Infection of the Retina by Human Immunodeficiency Virus Type I

Roger J. Pomerantz, Daniel R. Kuritzkes, Suzanne M. de la Monte, Teresa R. Rota, Ann S. Baker, Daniel Albert, David H. Bor, Edward L. Feldman, Robert T. Schooley, Martin S. Hirsch

Research output: Contribution to journalArticlepeer-review

182 Scopus citations


HUMAN immunodeficiency virus (HIV) is the etiologic agent of the acquired immunodeficiency syndrome (AIDS).1 2 3 4 HIV penetrates specific cells bearing the CD4 surface antigen5,6 and has been observed in helper T lymphocytes, monocytes, Langerhans' cells, and recently, astrocytes, endothelial cells, oligodendrocytes, and neurons.7 8 9 10 11 HIV-infected cells have been found in the blood, semen, vaginal secretions, breast milk, lymph nodes, brain, spinal cord, and peripheral nerves.7 8 9 10 11 12 13 14 15 16 17 18 19 Many patients with HIV infection have a variety of ocular abnormalities not associated with obvious opportunistic infections; these abnormalities include cotton-wool spots and microvascular changes of the retina.20 21 22 23 24 25 26 27 These observations, together with the established neurotropism of HIV,.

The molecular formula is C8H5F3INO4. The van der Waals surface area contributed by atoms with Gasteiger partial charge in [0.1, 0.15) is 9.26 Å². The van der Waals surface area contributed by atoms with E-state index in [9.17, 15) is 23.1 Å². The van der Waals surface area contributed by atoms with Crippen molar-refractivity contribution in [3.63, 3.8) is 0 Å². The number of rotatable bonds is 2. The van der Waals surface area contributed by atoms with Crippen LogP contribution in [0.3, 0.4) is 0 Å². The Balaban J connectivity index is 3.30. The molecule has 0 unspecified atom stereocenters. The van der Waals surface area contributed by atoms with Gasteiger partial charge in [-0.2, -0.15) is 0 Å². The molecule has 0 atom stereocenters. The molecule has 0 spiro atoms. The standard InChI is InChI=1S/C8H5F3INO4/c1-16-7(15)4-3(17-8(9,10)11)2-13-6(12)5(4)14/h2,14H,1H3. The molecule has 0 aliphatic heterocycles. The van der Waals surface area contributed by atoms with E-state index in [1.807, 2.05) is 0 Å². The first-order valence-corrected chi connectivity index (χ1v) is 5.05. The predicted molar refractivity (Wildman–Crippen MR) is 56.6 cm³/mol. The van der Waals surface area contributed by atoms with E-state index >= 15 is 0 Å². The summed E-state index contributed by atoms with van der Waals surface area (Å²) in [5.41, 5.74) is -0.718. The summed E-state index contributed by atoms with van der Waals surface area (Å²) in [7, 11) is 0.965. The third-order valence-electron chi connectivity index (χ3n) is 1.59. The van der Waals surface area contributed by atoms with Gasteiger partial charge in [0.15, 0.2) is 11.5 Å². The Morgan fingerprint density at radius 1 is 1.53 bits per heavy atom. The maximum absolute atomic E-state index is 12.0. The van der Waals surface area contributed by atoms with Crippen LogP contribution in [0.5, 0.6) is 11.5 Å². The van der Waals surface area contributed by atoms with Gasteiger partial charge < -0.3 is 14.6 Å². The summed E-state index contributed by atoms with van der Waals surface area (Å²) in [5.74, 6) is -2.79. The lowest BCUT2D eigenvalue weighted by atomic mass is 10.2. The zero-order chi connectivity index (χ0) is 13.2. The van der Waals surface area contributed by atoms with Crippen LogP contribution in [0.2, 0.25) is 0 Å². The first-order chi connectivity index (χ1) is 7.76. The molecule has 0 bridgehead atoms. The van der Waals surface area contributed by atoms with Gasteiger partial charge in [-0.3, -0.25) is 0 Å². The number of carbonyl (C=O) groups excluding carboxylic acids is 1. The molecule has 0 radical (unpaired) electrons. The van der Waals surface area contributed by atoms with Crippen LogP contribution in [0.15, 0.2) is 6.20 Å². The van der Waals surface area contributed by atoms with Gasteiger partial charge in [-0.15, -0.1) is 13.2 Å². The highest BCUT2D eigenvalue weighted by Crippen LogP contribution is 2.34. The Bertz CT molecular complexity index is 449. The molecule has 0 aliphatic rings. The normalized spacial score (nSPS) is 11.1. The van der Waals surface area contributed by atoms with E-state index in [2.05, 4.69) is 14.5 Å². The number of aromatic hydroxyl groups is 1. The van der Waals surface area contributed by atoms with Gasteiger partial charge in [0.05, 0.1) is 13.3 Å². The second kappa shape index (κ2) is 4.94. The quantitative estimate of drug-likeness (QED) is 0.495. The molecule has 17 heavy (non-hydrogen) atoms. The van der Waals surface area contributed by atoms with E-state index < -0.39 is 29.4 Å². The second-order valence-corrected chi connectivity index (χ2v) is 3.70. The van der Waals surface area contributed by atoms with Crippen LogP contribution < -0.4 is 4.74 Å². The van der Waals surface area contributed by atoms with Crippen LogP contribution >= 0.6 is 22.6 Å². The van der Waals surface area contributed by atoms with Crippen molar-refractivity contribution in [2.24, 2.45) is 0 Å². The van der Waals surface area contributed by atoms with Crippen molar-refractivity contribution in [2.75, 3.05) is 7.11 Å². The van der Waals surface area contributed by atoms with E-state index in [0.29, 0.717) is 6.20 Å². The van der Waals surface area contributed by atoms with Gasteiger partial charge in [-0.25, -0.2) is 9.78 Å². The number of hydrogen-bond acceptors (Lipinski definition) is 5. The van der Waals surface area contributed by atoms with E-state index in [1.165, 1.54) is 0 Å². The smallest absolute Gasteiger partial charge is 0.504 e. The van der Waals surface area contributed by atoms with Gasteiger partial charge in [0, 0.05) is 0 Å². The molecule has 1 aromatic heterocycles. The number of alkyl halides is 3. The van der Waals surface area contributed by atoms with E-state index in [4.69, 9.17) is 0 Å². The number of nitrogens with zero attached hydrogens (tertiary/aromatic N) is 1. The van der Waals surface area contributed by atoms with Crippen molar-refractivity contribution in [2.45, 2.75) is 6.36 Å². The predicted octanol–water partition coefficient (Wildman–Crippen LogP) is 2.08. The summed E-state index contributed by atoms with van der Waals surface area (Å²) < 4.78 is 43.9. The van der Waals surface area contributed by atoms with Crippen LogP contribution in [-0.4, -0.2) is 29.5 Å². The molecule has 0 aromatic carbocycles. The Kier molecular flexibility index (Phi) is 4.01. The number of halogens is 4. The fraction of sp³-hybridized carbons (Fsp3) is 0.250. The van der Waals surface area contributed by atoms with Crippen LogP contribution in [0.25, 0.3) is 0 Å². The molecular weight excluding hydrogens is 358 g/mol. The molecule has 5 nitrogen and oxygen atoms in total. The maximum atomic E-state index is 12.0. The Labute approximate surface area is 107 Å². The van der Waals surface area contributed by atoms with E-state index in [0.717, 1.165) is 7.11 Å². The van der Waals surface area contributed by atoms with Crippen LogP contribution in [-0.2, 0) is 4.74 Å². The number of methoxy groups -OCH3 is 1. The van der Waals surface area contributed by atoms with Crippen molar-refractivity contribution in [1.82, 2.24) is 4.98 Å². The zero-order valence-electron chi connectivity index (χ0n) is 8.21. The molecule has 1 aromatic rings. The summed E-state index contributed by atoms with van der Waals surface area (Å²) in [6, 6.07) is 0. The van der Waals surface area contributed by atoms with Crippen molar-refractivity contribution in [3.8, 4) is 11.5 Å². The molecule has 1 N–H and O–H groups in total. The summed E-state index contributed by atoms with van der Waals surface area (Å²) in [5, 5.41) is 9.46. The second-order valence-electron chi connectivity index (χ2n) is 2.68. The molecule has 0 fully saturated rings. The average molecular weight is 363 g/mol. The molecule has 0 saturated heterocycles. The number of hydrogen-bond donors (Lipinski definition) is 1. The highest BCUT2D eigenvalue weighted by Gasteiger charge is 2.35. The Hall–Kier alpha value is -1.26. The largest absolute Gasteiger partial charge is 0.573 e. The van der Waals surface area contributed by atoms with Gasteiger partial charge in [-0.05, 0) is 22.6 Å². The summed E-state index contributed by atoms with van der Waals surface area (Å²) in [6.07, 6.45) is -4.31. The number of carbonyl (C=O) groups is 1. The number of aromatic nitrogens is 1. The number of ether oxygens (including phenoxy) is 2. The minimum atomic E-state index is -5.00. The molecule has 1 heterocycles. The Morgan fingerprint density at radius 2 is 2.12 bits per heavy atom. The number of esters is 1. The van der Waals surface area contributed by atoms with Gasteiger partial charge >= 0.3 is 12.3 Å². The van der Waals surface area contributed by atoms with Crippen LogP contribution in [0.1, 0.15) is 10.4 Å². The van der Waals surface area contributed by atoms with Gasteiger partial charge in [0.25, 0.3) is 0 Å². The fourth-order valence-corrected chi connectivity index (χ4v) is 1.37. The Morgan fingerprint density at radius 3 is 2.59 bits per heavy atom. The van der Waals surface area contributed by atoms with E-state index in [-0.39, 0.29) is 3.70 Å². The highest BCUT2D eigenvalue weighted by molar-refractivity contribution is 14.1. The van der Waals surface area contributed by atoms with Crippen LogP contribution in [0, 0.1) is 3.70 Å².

Original languageEnglish (US)
Pages (from-to)1643-1647
Number of pages5
JournalNew England Journal of Medicine
Issue number26
StatePublished - Dec 24 1987
Externally publishedYes

ASJC Scopus subject areas

  • General Medicine


Dive into the research topics of 'Infection of the Retina by Human Immunodeficiency Virus Type I'. Together they form a unique fingerprint.

Cite this